In search of the useless

Why visual designers should learn how to code, among other things.

This may not be a fresh new subject to write about but sometimes my thoughts take a while to form, not to mention my opinions. One day you’re sure about something and the other one your opinion is changed by a well phrased article written by a gloriously bearded designer. But I digress.

So should designer learn how to code ? Absolutely. I know, ground breaking opinion. But hold on and refrain from hitting that close button just yet. I have more. I’m going to try and make this article worth your precious time.

I thought of this lately while, in my daily casual browsing, I noticed an increasing number of articles talking about optimization of the workflow, efficiency in design and how it is easy for you to learn how to create, animate, code and deploy your design. Overall, they are really well thought articles and resources written by incredibly talented people that are willing to share their knowledge, and this should be celebrated.

We finally see the bridges between design, asset production and implementation being built. The designer is now more empowered than ever, able to do everything by himself. It is part of the new designer skill-set to know how things are going to look like and how it’s going to be done. It is fast, so fast that Apple will take more time approving your app than you took to actually build it.

And then I thought: “I don’t always want to be fast”. For me the best part of designing is in the preparation, the thinking, the going back and forth, the fear of the empty design file, the heated discussions around icon weight and rounded corners. Typography and color palette. Spending an entire day picking two colors for a gradient.

It feels to me than the more we learn about how it works, the more we loose this innocence, this curiosity, the thing that makes you go “what if ?”

A fresh perspective

One thing you are looking for when you do user studies, ask for feedback or show your latest design to your mom is a fresh perspective. Somebody that doesn’t have the background that you have. Somebody that is going to think differently.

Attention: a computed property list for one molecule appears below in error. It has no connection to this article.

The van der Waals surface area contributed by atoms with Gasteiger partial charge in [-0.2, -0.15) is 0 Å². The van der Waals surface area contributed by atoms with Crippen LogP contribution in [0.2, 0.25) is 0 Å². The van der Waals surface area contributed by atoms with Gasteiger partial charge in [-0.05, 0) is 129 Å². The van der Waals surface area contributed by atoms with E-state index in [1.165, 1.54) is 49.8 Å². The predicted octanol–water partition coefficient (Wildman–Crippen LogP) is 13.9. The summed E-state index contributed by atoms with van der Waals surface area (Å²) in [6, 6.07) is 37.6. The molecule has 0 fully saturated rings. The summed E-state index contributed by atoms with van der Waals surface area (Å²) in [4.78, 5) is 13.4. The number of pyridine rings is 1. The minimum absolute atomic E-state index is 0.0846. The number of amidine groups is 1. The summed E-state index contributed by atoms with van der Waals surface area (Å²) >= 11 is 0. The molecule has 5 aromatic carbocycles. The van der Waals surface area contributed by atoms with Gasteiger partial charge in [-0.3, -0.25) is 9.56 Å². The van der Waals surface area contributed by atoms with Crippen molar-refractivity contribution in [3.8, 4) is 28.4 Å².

It feels like the more you learn about something, the less you’ll be able to detach yourself from the realities and imperatives of its production.
The more the tools get efficient and simplified, the harder it is to get attached to a design. The faster the design process gets, the hardest it gets to dissociate the prototype from the final product.

While it is extremely important to understand how things function we are in this rare category of work where technicalities meet taste and pure subjective opinion.

I feel like the idea that a design can be beautiful is overtaken by the idea that design is a pragmatic process led to completion by a set of defined steps.
Everything has to make sense, everything has to have a purpose. It seems like the more we’re evolving, the more we take from the technical side than the purely aesthetic side.

In search for the useless

In a sense, optimizing is getting rid of the useless, getting rid of all this disturbance that surrounds the steps you have to take to your final goal.
Art is by definition useless, it doesn’t have any purpose or reason.

While good design is searching for efficiency, excellent design is about delightfulness.

One way to reach delightfulness is to surprise the user. And one way to do that is to surprise yourself, as a visual designer.

Designers should learn to code and how not to code. One example that comes to mind is the influence of print designers going to digital design.
The print designer comes with a fresh look and perspective, his own background and idea of design. His own sense of layout, balance an typography without thinking about fold, divs and browser compatibility.

I’m not saying to forget what is good UI and good design and things you learned through years of practice, they will feed your creativity. I’m saying that your design will benefit from a fresh approach, not grounded by technicalities.

Sometimes its from the most uneducated mind that comes the most beautiful answer. Your knowledge is the tool you will use to build your idea, not the opposite. Do not let the tools dictate your taste. Do not let efficiency win over the useless.

One clap, two clap, three clap, forty?

By clapping more or less, you can signal to us which stories really stand out.